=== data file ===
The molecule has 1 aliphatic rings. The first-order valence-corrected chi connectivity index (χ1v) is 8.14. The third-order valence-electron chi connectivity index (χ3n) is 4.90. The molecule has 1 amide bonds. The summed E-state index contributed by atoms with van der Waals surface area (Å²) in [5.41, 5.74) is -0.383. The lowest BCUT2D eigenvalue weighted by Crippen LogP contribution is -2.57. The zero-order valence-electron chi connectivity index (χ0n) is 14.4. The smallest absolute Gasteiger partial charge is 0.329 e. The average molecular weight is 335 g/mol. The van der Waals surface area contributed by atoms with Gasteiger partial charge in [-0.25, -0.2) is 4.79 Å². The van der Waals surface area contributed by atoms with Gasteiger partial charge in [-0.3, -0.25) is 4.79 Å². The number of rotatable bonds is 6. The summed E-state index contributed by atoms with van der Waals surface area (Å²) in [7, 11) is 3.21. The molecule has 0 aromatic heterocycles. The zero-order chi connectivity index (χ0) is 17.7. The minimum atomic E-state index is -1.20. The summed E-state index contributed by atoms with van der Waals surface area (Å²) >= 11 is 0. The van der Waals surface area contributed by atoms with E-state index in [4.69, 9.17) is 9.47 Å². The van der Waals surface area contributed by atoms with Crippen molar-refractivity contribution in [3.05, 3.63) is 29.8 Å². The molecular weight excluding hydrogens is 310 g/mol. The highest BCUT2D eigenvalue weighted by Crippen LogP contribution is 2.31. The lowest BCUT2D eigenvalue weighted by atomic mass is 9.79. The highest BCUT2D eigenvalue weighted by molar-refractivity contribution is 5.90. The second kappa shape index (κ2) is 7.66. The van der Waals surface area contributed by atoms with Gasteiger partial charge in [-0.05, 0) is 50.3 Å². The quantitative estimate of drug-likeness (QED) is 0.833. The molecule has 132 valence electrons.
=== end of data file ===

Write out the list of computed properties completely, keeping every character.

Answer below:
The molecule has 1 aliphatic rings. The first-order valence-corrected chi connectivity index (χ1v) is 8.14. The third-order valence-electron chi connectivity index (χ3n) is 4.90. The molecule has 1 amide bonds. The summed E-state index contributed by atoms with van der Waals surface area (Å²) in [5.41, 5.74) is -0.383. The lowest BCUT2D eigenvalue weighted by Crippen LogP contribution is -2.57. The zero-order valence-electron chi connectivity index (χ0n) is 14.4. The smallest absolute Gasteiger partial charge is 0.329 e. The average molecular weight is 335 g/mol. The van der Waals surface area contributed by atoms with Gasteiger partial charge in [-0.25, -0.2) is 4.79 Å². The van der Waals surface area contributed by atoms with Gasteiger partial charge in [-0.3, -0.25) is 4.79 Å². The number of rotatable bonds is 6. The summed E-state index contributed by atoms with van der Waals surface area (Å²) in [7, 11) is 3.21. The molecule has 0 aromatic heterocycles. The zero-order chi connectivity index (χ0) is 17.7. The minimum atomic E-state index is -1.20. The summed E-state index contributed by atoms with van der Waals surface area (Å²) >= 11 is 0. The van der Waals surface area contributed by atoms with E-state index in [4.69, 9.17) is 9.47 Å². The van der Waals surface area contributed by atoms with Crippen molar-refractivity contribution in [3.05, 3.63) is 29.8 Å². The molecular weight excluding hydrogens is 310 g/mol. The highest BCUT2D eigenvalue weighted by Crippen LogP contribution is 2.31. The lowest BCUT2D eigenvalue weighted by atomic mass is 9.79. The highest BCUT2D eigenvalue weighted by molar-refractivity contribution is 5.90. The second kappa shape index (κ2) is 7.66. The van der Waals surface area contributed by atoms with Gasteiger partial charge in [-0.05, 0) is 50.3 Å². The quantitative estimate of drug-likeness (QED) is 0.833. The molecule has 132 valence electrons.